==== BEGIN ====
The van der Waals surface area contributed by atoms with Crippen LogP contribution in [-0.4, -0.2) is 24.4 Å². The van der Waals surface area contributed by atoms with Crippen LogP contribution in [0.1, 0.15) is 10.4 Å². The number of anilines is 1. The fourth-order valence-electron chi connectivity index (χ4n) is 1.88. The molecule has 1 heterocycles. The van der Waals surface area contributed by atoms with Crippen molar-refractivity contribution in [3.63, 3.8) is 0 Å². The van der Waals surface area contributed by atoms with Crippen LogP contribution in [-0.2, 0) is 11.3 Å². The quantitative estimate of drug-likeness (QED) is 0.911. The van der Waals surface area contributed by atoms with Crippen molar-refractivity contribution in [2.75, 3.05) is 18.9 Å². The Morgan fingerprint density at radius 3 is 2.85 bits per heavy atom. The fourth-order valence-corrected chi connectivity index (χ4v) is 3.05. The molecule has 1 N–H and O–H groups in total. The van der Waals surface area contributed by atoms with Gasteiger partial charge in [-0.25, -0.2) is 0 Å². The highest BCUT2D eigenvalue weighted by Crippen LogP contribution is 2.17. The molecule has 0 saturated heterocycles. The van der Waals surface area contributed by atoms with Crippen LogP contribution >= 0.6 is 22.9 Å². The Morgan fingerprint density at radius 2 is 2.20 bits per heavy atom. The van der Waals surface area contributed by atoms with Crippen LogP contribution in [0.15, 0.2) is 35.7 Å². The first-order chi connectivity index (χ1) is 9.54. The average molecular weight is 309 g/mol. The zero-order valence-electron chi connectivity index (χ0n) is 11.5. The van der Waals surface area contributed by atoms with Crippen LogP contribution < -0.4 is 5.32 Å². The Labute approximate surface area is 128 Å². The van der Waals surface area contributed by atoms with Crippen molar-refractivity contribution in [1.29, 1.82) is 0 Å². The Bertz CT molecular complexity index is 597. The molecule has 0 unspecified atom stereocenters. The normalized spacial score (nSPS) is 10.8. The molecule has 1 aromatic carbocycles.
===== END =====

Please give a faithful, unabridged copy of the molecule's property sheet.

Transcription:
The van der Waals surface area contributed by atoms with Crippen LogP contribution in [-0.4, -0.2) is 24.4 Å². The van der Waals surface area contributed by atoms with Crippen LogP contribution in [0.1, 0.15) is 10.4 Å². The number of anilines is 1. The fourth-order valence-electron chi connectivity index (χ4n) is 1.88. The molecule has 1 heterocycles. The van der Waals surface area contributed by atoms with Crippen molar-refractivity contribution in [3.63, 3.8) is 0 Å². The van der Waals surface area contributed by atoms with Crippen LogP contribution in [-0.2, 0) is 11.3 Å². The quantitative estimate of drug-likeness (QED) is 0.911. The van der Waals surface area contributed by atoms with Crippen molar-refractivity contribution in [2.75, 3.05) is 18.9 Å². The Morgan fingerprint density at radius 3 is 2.85 bits per heavy atom. The fourth-order valence-corrected chi connectivity index (χ4v) is 3.05. The molecule has 1 N–H and O–H groups in total. The van der Waals surface area contributed by atoms with Gasteiger partial charge in [-0.25, -0.2) is 0 Å². The highest BCUT2D eigenvalue weighted by Crippen LogP contribution is 2.17. The molecule has 0 saturated heterocycles. The van der Waals surface area contributed by atoms with Crippen LogP contribution >= 0.6 is 22.9 Å². The Morgan fingerprint density at radius 2 is 2.20 bits per heavy atom. The van der Waals surface area contributed by atoms with Crippen LogP contribution in [0.15, 0.2) is 35.7 Å². The first-order chi connectivity index (χ1) is 9.54. The average molecular weight is 309 g/mol. The zero-order valence-electron chi connectivity index (χ0n) is 11.5. The van der Waals surface area contributed by atoms with Crippen LogP contribution < -0.4 is 5.32 Å². The Labute approximate surface area is 128 Å². The van der Waals surface area contributed by atoms with Crippen molar-refractivity contribution in [1.29, 1.82) is 0 Å². The Bertz CT molecular complexity index is 597. The molecule has 0 unspecified atom stereocenters. The normalized spacial score (nSPS) is 10.8. The molecule has 1 aromatic carbocycles.